In other business, the court voted unanimously to pay $4,000 for the county’s portion of survey costs on land that has been donated for a new county animal shelter. County Attorney Hatton told the court he has met with all concerned parties and an agreement has been reached, providing the county assumes half of the $8,000 survey cost.

“We need this in the worst way,” said Magistrate Fleming. “We haven’t been able to pick up dogs.”

Ward said the regional animal shelter in Hazard has suffered an outbreak of distemper, a viral illness that affects dogs and cats and has no known cure. Mortality rates depend on the condition of the dog but some symptoms last after the disease runs its course. Because distemper is highly contagious, all but 14 dogs at the center were euthanized, said Ward. He said the shelter is now closed for disinfection and will re-open after the entire cleaning process is done.

According to a letter from the personnel at the shelter, 198 dogs were euthanized and the shelter must be “deep cleaned” and painted before it can re-open on the scheduled date of July 23.

Ward also said that Letcher County has $300,000 for constructing the Letcher County shelter, which will be a “non kill” facility. The money was appropriated from severance tax funds several years ago but the ongoing legal controversy over property boundaries kept the property from being transferred.

Letcher County Treasurer Phillip Hampton also reported to the court and complimented magistrates and Ward on their fiscal responsibility. Hampton said that while some counties in the region have undergone layoffs and discontinued programs, Letcher County has continued to maintain a positive budget balance. Hampton said the county had initial bank balances (before fiscal year funding from outside sources kicked in) in the 2010-11 fiscal year of $1,783,387 and $2,699,397 for the 2011-12 fiscal year. Hampton said $916,010 of the 2011-12 amount should be considered as surplus from the prior year.

Hatton also told the court there are a lot of questions about what constitutes a public road. In response to a comment from District Two Magistrate Terry Adams, Hatton said he has met with attorneys from the Kentucky Association of Counties and spent an entire day researching case law and Kentucky Attorney General opinions on the matter. He said the term “public road” is not well defined and once he gets a satisfactory definition, he will share it with the court.

The court also discussed recreational vehicle sites at Fishpond Lake at Payne Gap. Ward said he and Judge Pro-tem Eddie Meade have a meeting with Kentucky Power scheduled for Thursday concerning power drops for RV sites and added that Nesbitt Engineering is working on plans to extend water lines to the lake as well. Ward said the lines will either be extended to individual RV sites or will go to a central fill-up station where RVs can fill their water tanks, depending on the availability of funding. He said the county would probably install “dump tanks” rather than build septic tanks at the sites. Magistrate Fleming said dump tanks, which will be drained by mobile septic unit trucks, are a better solution to keep down the possibility of polluting the lake.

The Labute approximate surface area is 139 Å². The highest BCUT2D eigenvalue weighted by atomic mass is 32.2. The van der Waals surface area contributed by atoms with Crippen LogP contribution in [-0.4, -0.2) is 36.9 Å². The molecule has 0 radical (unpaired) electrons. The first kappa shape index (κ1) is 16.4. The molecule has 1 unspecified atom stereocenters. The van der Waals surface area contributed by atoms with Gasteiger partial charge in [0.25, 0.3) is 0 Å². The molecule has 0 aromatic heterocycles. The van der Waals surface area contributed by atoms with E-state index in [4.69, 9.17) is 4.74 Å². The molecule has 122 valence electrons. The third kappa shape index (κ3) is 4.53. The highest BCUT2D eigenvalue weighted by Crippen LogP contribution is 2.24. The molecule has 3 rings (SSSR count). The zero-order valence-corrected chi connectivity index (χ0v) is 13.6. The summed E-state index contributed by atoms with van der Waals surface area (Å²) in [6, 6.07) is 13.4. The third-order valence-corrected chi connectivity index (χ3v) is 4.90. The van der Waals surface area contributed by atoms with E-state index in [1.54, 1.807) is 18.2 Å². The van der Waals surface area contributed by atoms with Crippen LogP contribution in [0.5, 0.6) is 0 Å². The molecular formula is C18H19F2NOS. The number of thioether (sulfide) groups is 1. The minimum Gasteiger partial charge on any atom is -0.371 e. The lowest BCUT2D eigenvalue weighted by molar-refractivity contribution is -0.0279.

Fleming also complimented the volunteers who made a recent fishing tournament for children at Fishpond Lake a success. Fleming said more than 120 kids participated, which was double the participation from last year. The tournament was held June 23 and fishing poles and bait were furnished free.

“They did a great job,” said Fleming. “There were a lot of volunteers working and thank you to all of them.”

Letcher County Tourism Committee Chairman David Narramore attended the meeting to ask the court to approve a resolution establishing Whitesburg as a “Kentucky Trail Town.” He said the designation would open the door for funding for the development of trails to Whitesburg from the Pine Mountain Linear State Park that runs along the top of Pine Mountain from Elkhorn City to Pineville and will enhance tourism opportunities for the county. Elkhorn City and Cumberland/ Benham/Lynch have already been designated as Kentucky Trail Towns.

Narramore also asked the court to approve a “leave no trace” policy for trail users to establish the “pack it in, pack it out” ethic for everyone using county trails so they will understand the rules and bring out whatever they take with them on the trails. He said this would help keep the trails garbage free and continue to enhance the beauty and tourism appeal of Letcher County trails.

Narramore also told the court the tourism committee will ask members of the public to come up with a name for the trail system. He said anyone who has an idea for a trail name will be able to cut a ballot out of newspaper advertisements and submit their idea to the county judge’s office. Participants can vote on several names put forth by the commission or write in a name of their own choosing. Names include: Mountain Heritage Trail System; Cloud Valley Trail; Valley of the Clouds Trail; Adena Trace, and The Letcher Heritage Trail.

In other business, the court:

• voted unanimously to reappoint Whitesburg resident Carl Banks to the board of trustees of the Harry M. Caudill Memorial Library in Whitesburg.

• voted to accept a recommendation from Letcher County Surveyor Richard Hall that the speed limit on Lynn Branch be set a 10 miles per hour. The court also conducted second readings of ordinances setting the speed limit at Bartesta Branch on Cowan and Harrison Branch near Isom at 10 MPH.

• voted unanimously to dedicate Highway 1862 at Thornton, mile point 3.078 to mile point 4.078 to Specialist 5 Raymond E. Roberts, U.S. Army.

• voted unanimously to dedicate Highway 317 at Neon at Goose Creek Road at Mile Point 1.932 to mile point 2.932 below Yonts Fork to Private Adam Bentley, U.S. Army.